In oceanography, a sea state is the general condition of the free surface on a large body of water—with respect to wind waves and swell—at a certain location and moment. A sea state is characterized by statistics, including the wave height, period, and power spectrum. The sea state varies with time, as the wind conditions or swell conditions change. The sea state can either be assessed by an experienced observer, like a trained mariner, or through instruments like weather buoys, wave radar or remote sensing satellites.
In case of buoy measurements, the statistics are determined for a time interval in which the sea state can be considered to be constant. This duration has to be much longer than the individual wave period, but smaller than the period in which the wind and swell conditions vary significantly. Typically, records of one hundred to one thousand wave-periods are used to determine the wave statistics.
The large number of variables involved in creating the sea state cannot be quickly and easily summarized, so simpler scales are used to give an approximate but concise description of conditions for reporting in a ship's log or similar record.
World Meteorological Organization sea state code
The WMO sea state code largely adopts the 'wind sea' definition of the Douglas Sea Scale.
|WMO Sea State Code||Wave height||Characteristics|
|0||0 metres (0 ft)||Calm (glassy)|
|1||0 to 0.1 metres (0.00 to 0.33 ft)||Calm (rippled)|
|2||0.1 to 0.5 metres (3.9 in to 1 ft 7.7 in)||Smooth (wavelets)|
|3||0.5 to 1.25 metres (1 ft 8 in to 4 ft 1 in)||Slight|
|4||1.25 to 2.5 metres (4 ft 1 in to 8 ft 2 in)||Moderate|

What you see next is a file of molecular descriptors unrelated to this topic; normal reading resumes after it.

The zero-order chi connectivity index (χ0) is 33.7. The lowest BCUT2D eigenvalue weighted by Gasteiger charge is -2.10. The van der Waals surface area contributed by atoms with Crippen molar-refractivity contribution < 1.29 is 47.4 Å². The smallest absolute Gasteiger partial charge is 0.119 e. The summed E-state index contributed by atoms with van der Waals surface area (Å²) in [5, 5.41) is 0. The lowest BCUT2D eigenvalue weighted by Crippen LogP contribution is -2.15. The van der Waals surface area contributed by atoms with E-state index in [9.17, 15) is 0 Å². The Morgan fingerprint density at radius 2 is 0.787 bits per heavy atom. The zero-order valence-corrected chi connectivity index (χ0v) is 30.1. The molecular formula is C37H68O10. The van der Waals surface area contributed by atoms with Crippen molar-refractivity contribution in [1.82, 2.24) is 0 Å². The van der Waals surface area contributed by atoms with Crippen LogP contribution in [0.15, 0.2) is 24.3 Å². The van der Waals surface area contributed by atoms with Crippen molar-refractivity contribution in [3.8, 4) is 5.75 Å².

|5||2.5 to 4 metres (8 ft 2 in to 13 ft 1 in)||Rough|
|6||4 to 6 metres (13 to 20 ft)||Very rough|
|7||6 to 9 metres (20 to 30 ft)||High|
|8||9 to 14 metres (30 to 46 ft)||Very high|
|9||Over 14 metres (46 ft)||Phenomenal|
|Low||1. Short or average
- The direction from which the swell is coming should be recorded.
Sea states in marine engineering
In engineering applications, sea states are often characterized by the following two parameters:
- The significant wave height H1/3 — the mean wave height of the one third highest waves.
- The mean wave period, T1.
The sea state is in addition to these two parameters (or variation of the two) also described by the wave spectrum which is the product of a wave height spectrum and a wave direction spectrum . Some wave height spectra are listed below. The dimension of the wave spectrum is , and many interesting properties about the sea state can be found from the spectrum.
The relationship between the spectrum and the wave amplitude for a wave component is:
- ITTC recommended spectrum model for fully developed sea (ISSC spectrum/modified Pierson-Moskowitz spectrum):
- ITTC recommended spectrum model for limited fetch (JONSWAP spectrum)
An example function might be:
Thus the sea state is fully determined and can be recreated by the following function where is the wave elevation, is uniformly distributed between 0 and , and is randomly drawn from the directional distribution function 
In addition to the short term wave statistics presented above, long term sea state statistics are often given as a joint frequency table of the significant wave height and the mean wave period. From the long and short term statistical distributions it is possible to find the extreme values expected in the operating life of a ship. A ship designer can find the most extreme sea states (extreme values of H1/3 and T1) from the joint frequency table, and from the wave spectrum the designer can find the most likely highest wave elevation in the most extreme sea states and predict the most likely highest loads on individual parts of the ship from the response amplitude operators of the ship. Surviving the once in 100 years or once in 1000 years sea state is a normal demand for design of ships and offshore structures.
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- International Ship and Offshore Structures Congress
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